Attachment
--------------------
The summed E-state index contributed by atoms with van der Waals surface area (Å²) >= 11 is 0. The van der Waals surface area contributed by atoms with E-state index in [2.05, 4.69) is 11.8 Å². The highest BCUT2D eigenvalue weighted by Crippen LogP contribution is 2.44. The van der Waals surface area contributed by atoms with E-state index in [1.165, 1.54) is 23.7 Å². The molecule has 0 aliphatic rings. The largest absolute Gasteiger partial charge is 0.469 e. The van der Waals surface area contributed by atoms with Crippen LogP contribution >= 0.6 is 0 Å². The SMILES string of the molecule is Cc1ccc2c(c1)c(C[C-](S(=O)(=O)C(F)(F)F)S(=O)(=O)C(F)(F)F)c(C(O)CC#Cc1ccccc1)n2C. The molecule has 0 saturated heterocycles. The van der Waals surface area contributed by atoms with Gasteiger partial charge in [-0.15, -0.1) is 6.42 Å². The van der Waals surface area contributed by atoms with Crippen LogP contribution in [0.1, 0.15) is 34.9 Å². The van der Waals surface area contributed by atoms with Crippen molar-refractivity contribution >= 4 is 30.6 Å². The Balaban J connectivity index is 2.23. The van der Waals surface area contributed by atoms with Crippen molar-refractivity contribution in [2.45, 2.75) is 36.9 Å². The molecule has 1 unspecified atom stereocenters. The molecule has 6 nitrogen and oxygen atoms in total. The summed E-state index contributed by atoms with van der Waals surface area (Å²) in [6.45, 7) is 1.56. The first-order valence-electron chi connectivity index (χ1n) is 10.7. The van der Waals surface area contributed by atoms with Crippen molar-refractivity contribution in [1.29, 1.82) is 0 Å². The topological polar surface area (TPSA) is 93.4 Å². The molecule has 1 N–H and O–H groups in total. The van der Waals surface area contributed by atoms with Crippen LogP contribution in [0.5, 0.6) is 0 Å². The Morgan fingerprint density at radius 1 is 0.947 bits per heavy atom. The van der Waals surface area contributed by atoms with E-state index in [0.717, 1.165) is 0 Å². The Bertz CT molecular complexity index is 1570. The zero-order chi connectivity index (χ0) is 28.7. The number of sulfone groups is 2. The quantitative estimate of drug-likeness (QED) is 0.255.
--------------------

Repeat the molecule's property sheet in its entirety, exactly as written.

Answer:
The summed E-state index contributed by atoms with van der Waals surface area (Å²) >= 11 is 0. The van der Waals surface area contributed by atoms with E-state index in [2.05, 4.69) is 11.8 Å². The highest BCUT2D eigenvalue weighted by Crippen LogP contribution is 2.44. The van der Waals surface area contributed by atoms with E-state index in [1.165, 1.54) is 23.7 Å². The molecule has 0 aliphatic rings. The largest absolute Gasteiger partial charge is 0.469 e. The van der Waals surface area contributed by atoms with Crippen LogP contribution >= 0.6 is 0 Å². The SMILES string of the molecule is Cc1ccc2c(c1)c(C[C-](S(=O)(=O)C(F)(F)F)S(=O)(=O)C(F)(F)F)c(C(O)CC#Cc1ccccc1)n2C. The molecule has 0 saturated heterocycles. The van der Waals surface area contributed by atoms with Gasteiger partial charge in [-0.15, -0.1) is 6.42 Å². The van der Waals surface area contributed by atoms with Crippen LogP contribution in [0.1, 0.15) is 34.9 Å². The van der Waals surface area contributed by atoms with Crippen molar-refractivity contribution >= 4 is 30.6 Å². The Balaban J connectivity index is 2.23. The van der Waals surface area contributed by atoms with Crippen molar-refractivity contribution in [2.45, 2.75) is 36.9 Å². The molecule has 1 unspecified atom stereocenters. The molecule has 6 nitrogen and oxygen atoms in total. The summed E-state index contributed by atoms with van der Waals surface area (Å²) in [6.45, 7) is 1.56. The first-order valence-electron chi connectivity index (χ1n) is 10.7. The van der Waals surface area contributed by atoms with Crippen molar-refractivity contribution in [1.29, 1.82) is 0 Å². The topological polar surface area (TPSA) is 93.4 Å². The molecule has 1 N–H and O–H groups in total. The van der Waals surface area contributed by atoms with Crippen LogP contribution in [0.5, 0.6) is 0 Å². The Morgan fingerprint density at radius 1 is 0.947 bits per heavy atom. The van der Waals surface area contributed by atoms with E-state index in [0.717, 1.165) is 0 Å². The Bertz CT molecular complexity index is 1570. The zero-order chi connectivity index (χ0) is 28.7. The number of sulfone groups is 2. The quantitative estimate of drug-likeness (QED) is 0.255.